26 Mar 2021 | Industry news |

Milestone moments for industry, podcast

by Mark Hayes

ITR 200

Australian Golf Media – representing the shared media interests of the PGA of Australia, the WPGA Tour and Golf Australia – this week celebrates a milestone edition of Inside The Ropes.

The podcast, regularly co-hosted by Andy Maher, Mark Hayes, Alison Whitaker and Martin Blake, notched its 200th episode with some special guests, including former world No.1 Karrie Webb.

Webb, who explains her design company’s work for Queensland’s Indooroopilly Golf Club and her insights on better course set-up for all clubs, was warm in her appreciation of the 200th show.

“Congratulations on the milestone – it’s a great effort,” the World Golf Hall of Fame member said.

The other key guests on the podcast were PGA of Australia chief executive Gavin Kirkman and his Golf Australia counterpart, James Sutherland.

Both acknowledged the significance of Inside The Ropes and that it had become a shared asset of vastly improved industry collaboration.

“Congratulations on 200 shows – I’ve been lucky enough to be on a couple,” Kirkman joked.

“Inside The Ropes will play a big part in where we’re heading with the game in Australia – you always cover all aspects of the game and we want to be more inclusive, tell great golf stories and promote all the benefits of the game.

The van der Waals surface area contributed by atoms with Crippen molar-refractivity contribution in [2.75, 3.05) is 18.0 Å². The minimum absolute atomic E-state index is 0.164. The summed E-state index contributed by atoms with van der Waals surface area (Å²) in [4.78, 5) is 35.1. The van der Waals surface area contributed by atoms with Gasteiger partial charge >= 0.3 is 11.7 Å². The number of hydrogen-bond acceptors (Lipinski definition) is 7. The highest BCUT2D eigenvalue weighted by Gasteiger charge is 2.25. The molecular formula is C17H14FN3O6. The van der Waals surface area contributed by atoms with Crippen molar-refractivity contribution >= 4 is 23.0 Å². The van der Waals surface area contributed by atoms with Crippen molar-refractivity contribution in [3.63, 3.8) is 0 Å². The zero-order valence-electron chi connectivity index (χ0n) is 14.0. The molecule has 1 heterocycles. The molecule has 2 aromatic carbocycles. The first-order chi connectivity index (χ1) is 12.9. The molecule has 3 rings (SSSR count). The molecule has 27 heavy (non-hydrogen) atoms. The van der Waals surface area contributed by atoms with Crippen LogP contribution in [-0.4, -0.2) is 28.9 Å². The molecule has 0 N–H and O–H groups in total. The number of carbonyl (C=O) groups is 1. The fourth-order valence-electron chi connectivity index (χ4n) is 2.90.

“This podcast allows us do it from the world stage down to grass roots – and for all vitally important aspects of the industry including women, juniors and club sustainability.

“You’ve covered it all in 200 episodes and we want to continue that.”

In offering his congratulations, Sutherland also said it would continue to be an important driver for the messages that will help shape Australian golf.

He said Inside The Ropes was a great example of how united resources could provide increased benefits to all who love the sport.

“We’re all here to help more people play more golf. In coming together as the podcast has for and within the industry, it highlights how we can go about it,” Sutherland said.

“Rather than a fragmented approach where everyone is competing, if we can bring our assets and our people together, it will not only improve the quality, but serve the golf community better.

“We (Golf Australia) are moving into an office together (with the PGA) very soon, but it’s far more than just symbolic, including with the WPGA Tour.

“The direct benefits will flow through and enable us to serve clubs better, allowing them to be more sustainable.

“The best sports are doing it really well and they’re aligned. That hasn’t happened in golf until now and that’s to our detriment. We need to find a way to come together and have a sustainable future.”

Kirkman concurred: “This is the biggest opportunity we’ve had as an industry.

“Coming out of a resurgence to our game in the past year with increased numbers, to sit here with James and talk as we are and our collaboration agreement with Karen Lunn and the WPGA …

“I’ve been in golf for 35 years and seen the peaks and troughs … but this is the biggest opportunity for our sport and it’s great to be having these discussions and with our boards very aligned as well.”

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